A 74-year-old man was found alive in a heavily damaged building five days after fire ripped through the complex. (FOX5DC)
A 74-year-old man was found alive inside a damaged senior living center in Washington, D.C. Monday, days after a massive blaze ripped through the facility and left him trapped in his apartment.
The man, who lived in Arthur Capper Senior Apartments in the Navy Yard neighborhood, was trapped in an apartment when officials found him Monday morning. Officials said the man, who was not identified, had a “sense of humor” and was taken out in a chair.
“We did not know he was in the building,” DC Mayor Muriel Bowser said in a news conference Monday, adding officials believe the man was a resident on the second floor.
The 74-year-old man was found alive in a second-floor apartment five days after the fire. (FOX5DC)
Bowser said the man was taken to the hospital with injuries that were not life threatening. It’s unclear how he survived the five-day ordeal, though he had water bottles on his counter. Officials said he seemed to be in “incredibly good shape.”
Officials said the management company had initially confirmed everyone who lived in the building was accounted for, but acknowledged Monday that they had not seen the 74-year-old man since the Wednesday fire.
The complex was heavily damaged after it caught fire Wednesday around 3:30 p.m., prompting firefighters and about 100 Marines to rush to the scene to rescue residents, FOX5DC reported. A video captured some of the Marines sprinting toward the complex as smoke billowed out of the roof, which later collapsed.
More than half of the 160 residents displaced by the fire were relocated to King Greenleaf Recreation Center, according to FOX5DC. Officials were inspecting the building for stability and what may have caused the fire.
Four people were initially taken to the hospital for injuries that were not life threatening.
Katherine Lam is a breaking and trending news digital producer for Fox News. Follow her on Twitter at @bykatherinelam
Will Smith Confirms Meetings About ‘Suicide Squad’ Spinoff Deadshot Movie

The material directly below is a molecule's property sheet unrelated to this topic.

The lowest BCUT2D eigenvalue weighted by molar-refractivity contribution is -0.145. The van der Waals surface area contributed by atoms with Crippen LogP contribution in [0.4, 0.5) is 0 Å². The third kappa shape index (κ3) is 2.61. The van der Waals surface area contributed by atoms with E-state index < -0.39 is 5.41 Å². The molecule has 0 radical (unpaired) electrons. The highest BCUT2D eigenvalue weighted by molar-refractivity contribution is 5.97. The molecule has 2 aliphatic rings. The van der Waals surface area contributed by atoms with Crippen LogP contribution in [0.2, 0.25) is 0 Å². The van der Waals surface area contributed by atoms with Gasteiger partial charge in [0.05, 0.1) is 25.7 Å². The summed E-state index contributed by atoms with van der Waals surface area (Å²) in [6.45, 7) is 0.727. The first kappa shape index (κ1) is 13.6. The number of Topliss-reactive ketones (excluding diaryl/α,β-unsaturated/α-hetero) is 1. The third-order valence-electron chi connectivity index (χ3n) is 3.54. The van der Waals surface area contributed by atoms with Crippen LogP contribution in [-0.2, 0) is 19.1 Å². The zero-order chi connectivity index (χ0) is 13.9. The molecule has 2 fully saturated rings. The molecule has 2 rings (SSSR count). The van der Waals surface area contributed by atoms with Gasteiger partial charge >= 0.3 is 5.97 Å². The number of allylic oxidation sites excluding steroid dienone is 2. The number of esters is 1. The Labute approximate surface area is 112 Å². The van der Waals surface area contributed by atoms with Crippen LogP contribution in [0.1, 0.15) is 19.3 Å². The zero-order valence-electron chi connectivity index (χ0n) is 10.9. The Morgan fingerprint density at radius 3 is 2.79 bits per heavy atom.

The current slate of upcoming DC Extended Universe films has multiple rumored projects that fans are left speculating about ever coming to fruition. According to Suicide Squad star Will Smith , he’d love to explore his Deadshot character in his own spin-off adventure and meetings about such a film have taken place.
While fielding questions from fans on his YouTube channel, Smith responded to the possibility of a Deadshot movie, “I hope so. I love playing Deadshot. I really enjoyed that character. They’ve been talking about it. So if a good idea comes around, we’ve been having meetings. But I would love to. I love Deadshot.”
Rumors about a Deadshot film date back to December of 2016, though the DCEU has undergone a vast amount of changes in the time since,
Financially speaking, 2016 was a great year for the DCEU , with both Batman v Superman: Dawn of Justice and Suicide Squad becoming some of the biggest box office hits of the year. Unfortunately, the films were also some of the worst-reviewed films of the year, which didn’t bode well for the future of the franchise .
In 2017, Wonder Woman became a cultural force to be reckoned with, not only being a box office smash but also becoming one of the year’s most lauded films. Additionally, the film marked a distinct stylistic shift from the tone that was established by Man of Steel and Batman v Superman director Zack Snyder, signaling that distancing from the dour aesthetic could be Warner Bros.’ best strategy for future films.
Confirmed upcoming films for the DCEU seem to be leaning more into the adventurous spirit of the franchise, with Aquaman , Shazam! , and Wonder Woman 1984 all having confirmed there will be plenty of humor and excitement to balance out the heavier themes.
While the timeline for the film is unclear, co-writer of Suicide Squad 2 Todd Stashwick confirmed earlier this month that he and writing partner David Bar Katz had completed their script.